Micah Green, partner of
Steptoe & Johnson and co-chair Steptoe’s Government Affairs & Public Policy Group, which conducted a webinar on the Treasury RFI in March. The single-day trading range was the fourth largest on record, according to Steptoe’s
A joint report authored by five agencies, including The Board of Governors of the Federal Reserve System, The Federal Reserve Bank of New York, the Treasury Department, the SEC and the U.S. Commodity Futures Trading Commission, that examined the volatile
swings on Oct. 14, 2015, had to rely on data from the interdealer broker sector and the CME for Treasury futures data.
The Treasury Department has an indirect view of the cash market transaction, according to Matthew Kulkin, partner at Steptoe Johnson, during the law firm’s webinar.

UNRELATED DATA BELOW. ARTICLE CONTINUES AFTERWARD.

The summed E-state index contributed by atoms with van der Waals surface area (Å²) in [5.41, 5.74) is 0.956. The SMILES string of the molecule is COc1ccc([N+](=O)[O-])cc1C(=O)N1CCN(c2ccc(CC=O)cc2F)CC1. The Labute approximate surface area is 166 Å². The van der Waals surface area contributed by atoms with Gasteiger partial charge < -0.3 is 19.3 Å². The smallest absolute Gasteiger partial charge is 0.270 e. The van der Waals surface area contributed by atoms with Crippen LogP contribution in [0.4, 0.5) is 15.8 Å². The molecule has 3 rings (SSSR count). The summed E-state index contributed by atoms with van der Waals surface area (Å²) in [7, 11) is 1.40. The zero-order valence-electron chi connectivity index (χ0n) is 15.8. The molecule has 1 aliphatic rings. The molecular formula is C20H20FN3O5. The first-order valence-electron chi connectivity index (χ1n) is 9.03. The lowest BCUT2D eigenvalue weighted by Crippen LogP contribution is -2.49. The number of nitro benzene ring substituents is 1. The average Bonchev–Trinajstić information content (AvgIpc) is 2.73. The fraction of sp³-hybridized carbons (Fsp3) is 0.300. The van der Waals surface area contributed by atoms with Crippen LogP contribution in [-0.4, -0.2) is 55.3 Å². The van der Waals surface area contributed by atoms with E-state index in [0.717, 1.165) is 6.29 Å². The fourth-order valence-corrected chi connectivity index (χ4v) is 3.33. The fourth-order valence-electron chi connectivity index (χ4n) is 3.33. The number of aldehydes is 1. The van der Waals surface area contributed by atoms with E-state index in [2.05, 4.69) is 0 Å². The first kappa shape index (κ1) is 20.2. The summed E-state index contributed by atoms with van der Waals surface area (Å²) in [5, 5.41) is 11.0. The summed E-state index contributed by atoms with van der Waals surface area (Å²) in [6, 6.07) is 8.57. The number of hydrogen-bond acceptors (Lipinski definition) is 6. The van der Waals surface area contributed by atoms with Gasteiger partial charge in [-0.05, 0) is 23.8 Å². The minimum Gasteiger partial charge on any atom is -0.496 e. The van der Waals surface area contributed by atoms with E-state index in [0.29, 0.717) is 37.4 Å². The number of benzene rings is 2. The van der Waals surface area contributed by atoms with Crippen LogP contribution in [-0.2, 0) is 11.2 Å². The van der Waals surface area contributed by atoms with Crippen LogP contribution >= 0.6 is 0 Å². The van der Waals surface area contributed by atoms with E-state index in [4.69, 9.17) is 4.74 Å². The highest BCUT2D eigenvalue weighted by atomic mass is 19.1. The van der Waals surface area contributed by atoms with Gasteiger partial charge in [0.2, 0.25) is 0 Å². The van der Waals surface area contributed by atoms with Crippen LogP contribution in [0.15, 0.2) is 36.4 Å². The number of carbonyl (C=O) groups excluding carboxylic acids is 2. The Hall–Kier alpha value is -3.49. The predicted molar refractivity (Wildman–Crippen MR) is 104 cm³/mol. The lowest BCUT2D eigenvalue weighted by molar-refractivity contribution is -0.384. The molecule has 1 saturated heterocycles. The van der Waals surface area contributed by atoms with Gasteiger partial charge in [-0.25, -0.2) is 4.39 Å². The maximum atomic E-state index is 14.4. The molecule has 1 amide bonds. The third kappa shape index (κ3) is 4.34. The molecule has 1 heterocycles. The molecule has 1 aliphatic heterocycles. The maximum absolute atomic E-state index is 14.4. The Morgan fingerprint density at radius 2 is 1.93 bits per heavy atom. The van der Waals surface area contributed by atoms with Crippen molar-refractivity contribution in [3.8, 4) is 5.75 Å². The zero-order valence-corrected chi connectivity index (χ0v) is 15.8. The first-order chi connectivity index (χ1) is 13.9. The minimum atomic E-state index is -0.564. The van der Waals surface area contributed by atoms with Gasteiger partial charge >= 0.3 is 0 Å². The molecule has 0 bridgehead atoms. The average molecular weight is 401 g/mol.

“The Treasury says most of what it sees comes either from the cash market in the interdealer space, or from the futures market, but that information goes directly to the CME,” said Kulkin. Hence, the agencies are relying on information sharing agreements
with the exchange to obtain that data.
At a Senate banking committee hearing in April, Weiss of Treasury testified that more data was needed to diagnose what happened on days like Oct. 14, according to a
MarketWatch story. During the hearing, Federal Reserve Governor Jerome Powell reportedly remarked that it took the five agencies nine months to product a report and that was based on partial data.
“One potential reason the volatility of October 14 remains unexplained is that the U.S. Treasury market lacks transparency — both pre-trade and post-trade,” wrote electronic market maker
KCG in a comment letter submitted on April 28. “In large measure the Treasury market is opaque to regulators and many market participants, thereby making the reconstruction of the events surrounding the October 14 dislocation